Since modern scholars will tend to agree that any edition of a text must proceed from a reading of the text itself, and not from the editors attempt to see through the veil of the text to the genius of the author, the same must be true of punctuation (5 - 7).

"Knowledge of Documents should precede final Judgment upon Readings" (7 - 8), Alexander here quotes Hort and Westcott's introduction to The New Testament in the Original Greek, citing page 20, but providing no other information about the book.

"Knowledge of any document as a whole has to be built up from judgments on individual passages" (8).

Alexander cites Hort and Westcott a second time in stating that "all trustworthy restoration of corrupted texts is founded on the study of their history," and that this applies to all texts of all fields of inquiry (8).

Q2 Hamlet and Coriolanus (found only in F) are both thought to derive from authorial manuscripts, and both texts are replete with commas and colons, featuring full stops only rarely. The punctuation of these texts must be thought of in the context of the authorial manuscript upon which they were based (16 - 17). A very fair point; if the print shop wasn't in the habit of changing the words of plays, why would they change the punctuation? I find myself questioning my previous assertion that Merry Devil is punctuated without much reason, although it still seems like it is fairly irregular.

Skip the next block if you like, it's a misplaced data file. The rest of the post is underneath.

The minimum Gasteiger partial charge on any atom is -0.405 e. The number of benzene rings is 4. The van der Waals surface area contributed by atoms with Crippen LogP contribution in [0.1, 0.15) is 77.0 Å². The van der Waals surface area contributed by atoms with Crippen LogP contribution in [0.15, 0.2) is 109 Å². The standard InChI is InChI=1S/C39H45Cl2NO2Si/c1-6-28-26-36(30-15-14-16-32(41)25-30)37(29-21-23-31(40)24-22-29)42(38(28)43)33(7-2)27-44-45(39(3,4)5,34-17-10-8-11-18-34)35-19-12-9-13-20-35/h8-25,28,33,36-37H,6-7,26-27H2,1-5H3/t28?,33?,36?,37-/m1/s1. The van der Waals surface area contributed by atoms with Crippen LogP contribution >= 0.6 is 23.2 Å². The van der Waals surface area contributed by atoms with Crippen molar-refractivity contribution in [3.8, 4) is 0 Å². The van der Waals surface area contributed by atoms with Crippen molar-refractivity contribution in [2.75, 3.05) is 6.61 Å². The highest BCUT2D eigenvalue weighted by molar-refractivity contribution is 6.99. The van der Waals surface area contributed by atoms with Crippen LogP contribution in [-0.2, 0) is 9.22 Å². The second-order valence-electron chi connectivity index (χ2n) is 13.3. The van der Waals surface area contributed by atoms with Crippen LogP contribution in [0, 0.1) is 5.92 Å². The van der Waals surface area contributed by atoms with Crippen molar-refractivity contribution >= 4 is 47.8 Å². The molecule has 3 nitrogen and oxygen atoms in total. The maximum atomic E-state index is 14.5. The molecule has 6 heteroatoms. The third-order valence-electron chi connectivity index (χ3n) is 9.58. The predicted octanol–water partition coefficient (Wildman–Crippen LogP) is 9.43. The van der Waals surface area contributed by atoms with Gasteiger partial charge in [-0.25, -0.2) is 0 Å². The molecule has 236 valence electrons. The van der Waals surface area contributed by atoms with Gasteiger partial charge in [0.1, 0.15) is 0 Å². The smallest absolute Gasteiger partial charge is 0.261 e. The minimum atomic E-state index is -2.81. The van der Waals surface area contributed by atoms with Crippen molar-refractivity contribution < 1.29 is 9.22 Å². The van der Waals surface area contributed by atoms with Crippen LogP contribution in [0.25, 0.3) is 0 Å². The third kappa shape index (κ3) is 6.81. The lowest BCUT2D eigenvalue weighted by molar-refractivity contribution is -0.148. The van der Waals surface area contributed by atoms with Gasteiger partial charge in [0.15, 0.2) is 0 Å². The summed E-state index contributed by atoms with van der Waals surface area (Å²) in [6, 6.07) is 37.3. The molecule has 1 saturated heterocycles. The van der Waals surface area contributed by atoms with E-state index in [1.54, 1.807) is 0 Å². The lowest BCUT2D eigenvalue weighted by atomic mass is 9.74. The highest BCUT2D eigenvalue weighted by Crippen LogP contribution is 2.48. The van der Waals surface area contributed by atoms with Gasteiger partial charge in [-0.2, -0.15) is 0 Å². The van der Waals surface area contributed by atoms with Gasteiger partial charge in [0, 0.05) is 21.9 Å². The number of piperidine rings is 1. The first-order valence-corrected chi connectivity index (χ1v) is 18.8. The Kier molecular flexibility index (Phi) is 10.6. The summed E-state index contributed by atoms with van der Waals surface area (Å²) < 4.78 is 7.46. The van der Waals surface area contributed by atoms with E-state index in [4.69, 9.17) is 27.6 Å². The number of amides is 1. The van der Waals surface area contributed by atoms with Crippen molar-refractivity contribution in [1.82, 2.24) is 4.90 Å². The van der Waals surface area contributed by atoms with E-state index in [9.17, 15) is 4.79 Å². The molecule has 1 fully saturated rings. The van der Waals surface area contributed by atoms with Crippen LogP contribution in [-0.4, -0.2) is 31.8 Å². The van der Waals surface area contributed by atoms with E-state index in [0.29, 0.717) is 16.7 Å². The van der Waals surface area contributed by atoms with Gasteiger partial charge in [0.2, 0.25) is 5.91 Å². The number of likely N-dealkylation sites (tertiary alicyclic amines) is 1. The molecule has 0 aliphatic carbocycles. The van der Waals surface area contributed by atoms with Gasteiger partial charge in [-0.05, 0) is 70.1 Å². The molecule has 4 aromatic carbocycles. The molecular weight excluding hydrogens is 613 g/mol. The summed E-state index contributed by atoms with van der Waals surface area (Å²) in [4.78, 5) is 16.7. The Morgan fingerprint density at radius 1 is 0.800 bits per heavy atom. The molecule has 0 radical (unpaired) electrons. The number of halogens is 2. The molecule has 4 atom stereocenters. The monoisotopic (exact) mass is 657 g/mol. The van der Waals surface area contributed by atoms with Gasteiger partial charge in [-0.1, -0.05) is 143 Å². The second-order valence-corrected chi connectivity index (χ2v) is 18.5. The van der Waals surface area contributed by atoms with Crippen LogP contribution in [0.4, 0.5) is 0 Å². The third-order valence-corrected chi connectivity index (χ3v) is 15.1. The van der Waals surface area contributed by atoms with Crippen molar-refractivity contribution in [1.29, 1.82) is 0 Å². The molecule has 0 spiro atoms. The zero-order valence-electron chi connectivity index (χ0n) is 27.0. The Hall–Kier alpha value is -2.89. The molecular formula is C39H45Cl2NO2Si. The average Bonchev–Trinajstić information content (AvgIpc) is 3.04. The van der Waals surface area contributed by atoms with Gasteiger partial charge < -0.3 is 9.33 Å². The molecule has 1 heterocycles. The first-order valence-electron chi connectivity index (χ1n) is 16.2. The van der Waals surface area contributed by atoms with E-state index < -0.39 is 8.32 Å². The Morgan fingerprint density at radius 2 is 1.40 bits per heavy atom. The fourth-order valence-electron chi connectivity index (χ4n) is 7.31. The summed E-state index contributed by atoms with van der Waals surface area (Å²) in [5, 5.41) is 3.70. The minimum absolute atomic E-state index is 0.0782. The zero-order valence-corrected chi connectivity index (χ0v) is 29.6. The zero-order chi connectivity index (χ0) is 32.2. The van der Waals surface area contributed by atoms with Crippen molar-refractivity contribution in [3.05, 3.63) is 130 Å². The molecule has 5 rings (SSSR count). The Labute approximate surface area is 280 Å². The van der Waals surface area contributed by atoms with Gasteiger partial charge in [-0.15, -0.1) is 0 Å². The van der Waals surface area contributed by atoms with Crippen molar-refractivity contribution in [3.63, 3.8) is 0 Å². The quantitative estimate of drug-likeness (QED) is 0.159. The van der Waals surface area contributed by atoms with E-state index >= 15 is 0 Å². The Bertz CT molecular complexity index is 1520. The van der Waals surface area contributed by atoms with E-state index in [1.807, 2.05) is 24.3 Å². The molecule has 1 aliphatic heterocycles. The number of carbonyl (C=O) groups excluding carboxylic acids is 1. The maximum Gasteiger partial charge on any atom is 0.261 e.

c.f the punctuation scheme outlines by Alfred E. Thiselton.

Dover Wilson, in setting Hamlet from the Q2 rather than the Folio, has done so inconsistently, and while Q2's punctuation, especially in the "what a piece of work is man" speech can provide insight into the text, than it ought to be able to provide insight into the whole text and not just some of the parts that Dover Wilson has chosen to apply this punctuation schema to in his own edition (22).

Further reason to take punctuation from the Q2 Hamlet as being authorial can be found in its similarity to the manuscript of Sir Thomas Moore, which of course, is thought to be the only manuscript in Shakespeare's hand (23).